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The Yorkshire Dales
A Reading by Bart Fossey
You can see limestone country at its best in the green Yorkshire Dales, a patchwork panorama of high fell and pasture, dramatic crags and cascading waterfalls, criss-crossed by dry stone walls and dotted with ancient villages.
A sense of space and solitude marks the North York Moors where ridge upon ridge of heather moorland roll into the purple distance. The deep secret valleys which cut the plateau come almost as a surprise and the warmth of their dreaming red-roofed villages gives pleasing contrast to the upland solitude.
Different yet again are the vistas of the wild Penine hill country where moorland and mill towns weave a special harmony. Here are the landscapes which inspired the Brontes and their home, Haworth, reamains little changed. Last of the Summer Wine viewers will recognise Holmfirth whose moors climb on up into the Peak District National Park.
Not all our treasured landscapes are high and wild. Remote Holderness and the gentle vales of Pickering and York beckon to be explored and the flowering lanes and unspoilt villages of the Yorkshire Wolds and Howardian Hills are quiet corners of deepest rural England.
Many visitors are unaware that the Yorkshire Dales are essentially a managed landscape. While the major land-forms were created millions of years ago, the distinctive character of the Dales is largely due to man's intervention. A succession of settlers left their mark on the land - by clearing woodland, building villages and roads, cultivating crops and later building barns and walls which are such a feature of the area. Though few crops grow successfully on the uplands, the lush valley grass provides ideal grazing. Dairy and mixed-stock farming predominate in the lower dales; the high fells are left to the Swaledale sheep.
The Yorkshire Dales provide archaeologists with an abundance of riches. The Romans drove their ruler-straight roads across the fells. The Angles, Danes and Norsemen came in their turn and the story of their settlements can still be read today in the evocative names of places and natural features.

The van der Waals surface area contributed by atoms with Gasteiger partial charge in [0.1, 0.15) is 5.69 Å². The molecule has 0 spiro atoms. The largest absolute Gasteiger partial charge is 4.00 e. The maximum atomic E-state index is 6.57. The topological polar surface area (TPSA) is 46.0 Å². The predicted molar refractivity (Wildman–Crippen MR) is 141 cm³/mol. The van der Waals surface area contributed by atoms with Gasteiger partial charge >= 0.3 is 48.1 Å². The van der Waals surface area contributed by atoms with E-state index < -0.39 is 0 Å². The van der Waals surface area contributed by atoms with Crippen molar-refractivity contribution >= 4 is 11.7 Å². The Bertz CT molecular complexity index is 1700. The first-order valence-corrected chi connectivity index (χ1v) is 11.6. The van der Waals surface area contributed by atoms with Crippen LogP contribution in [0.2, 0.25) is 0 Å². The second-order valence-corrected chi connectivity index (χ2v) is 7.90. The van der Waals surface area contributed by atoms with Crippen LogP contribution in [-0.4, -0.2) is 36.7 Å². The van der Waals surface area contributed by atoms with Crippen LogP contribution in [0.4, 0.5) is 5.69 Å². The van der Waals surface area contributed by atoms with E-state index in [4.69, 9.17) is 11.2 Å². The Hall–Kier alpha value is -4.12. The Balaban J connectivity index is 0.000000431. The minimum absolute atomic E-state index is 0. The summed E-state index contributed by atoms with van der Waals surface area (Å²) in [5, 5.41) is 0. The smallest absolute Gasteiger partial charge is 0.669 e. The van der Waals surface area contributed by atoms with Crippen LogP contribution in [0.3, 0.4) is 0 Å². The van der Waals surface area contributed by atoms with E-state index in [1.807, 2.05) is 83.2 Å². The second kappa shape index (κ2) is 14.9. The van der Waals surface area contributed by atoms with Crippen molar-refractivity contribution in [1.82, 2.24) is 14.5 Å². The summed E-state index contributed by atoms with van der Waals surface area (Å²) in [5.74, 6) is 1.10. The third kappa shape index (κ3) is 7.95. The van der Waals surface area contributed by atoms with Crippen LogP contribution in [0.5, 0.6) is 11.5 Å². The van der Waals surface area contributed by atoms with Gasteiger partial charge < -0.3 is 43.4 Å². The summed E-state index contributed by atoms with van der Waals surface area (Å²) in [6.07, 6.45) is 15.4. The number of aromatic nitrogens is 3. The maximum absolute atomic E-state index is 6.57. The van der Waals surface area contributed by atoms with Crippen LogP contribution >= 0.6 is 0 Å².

The Middle Ages brought the Normans, who built castles and created hunting forests. Monks from the great abbeys farmed vast estates; they were the first to make cheese in Wensleydale and bred the hardy hill sheep on the inhospitable fells. While we tend to think of the Yorkshire dales as a farming community, lead-mining was an important industry throughout the North Penines until late last century.
The typical dales landscape of dry stone walls and field barns came about gradually, as land-owners enclosed the open fells for their livestock. the landscape is always changing, and the Dales people of today are part of this changing pattern.
I am sorry not to be able to tell you the name of the author of that passage. I should like to add a few words of my own. I have been very honoured by Jim Hailstone in asking me to read the two pieces on the Lakes and the Yorkshire Dales today. They were undoubtedly favourite areas of England for Jack Howlett.
Some of you may know that I first met Dr Howlett when I was invited to Harwell on a bright autumn day of 1948 to learn directly from him something of the work of the Computing Group of the Theoretical Physics Division there. I count myself very lucky to have joined that group in December 1948. Between then and Jack Howlett's retirement as director of the Atlas Computer Laboratory in August 1975, I worked almost continuously under his direction. I can therefore vouch wholeheartedly for what has ben said about his achievements by Bill Morton concerning his time at harwell and about those as Director of the Atlas Computer Laboratory by Bob Churchhouse and Jim Hailstone this afternoon. For me he was the kindest and most inspirational boss I could ever have wished to work for. It bears repeating that he was a fine and very able mathematician. In spite of these and many other of his qualities, I have a more abiding memory of Jack Howlett which I cherish. He is that rare epitome of a highly cultured gentleman. I think that the world is very much poorer for his passing.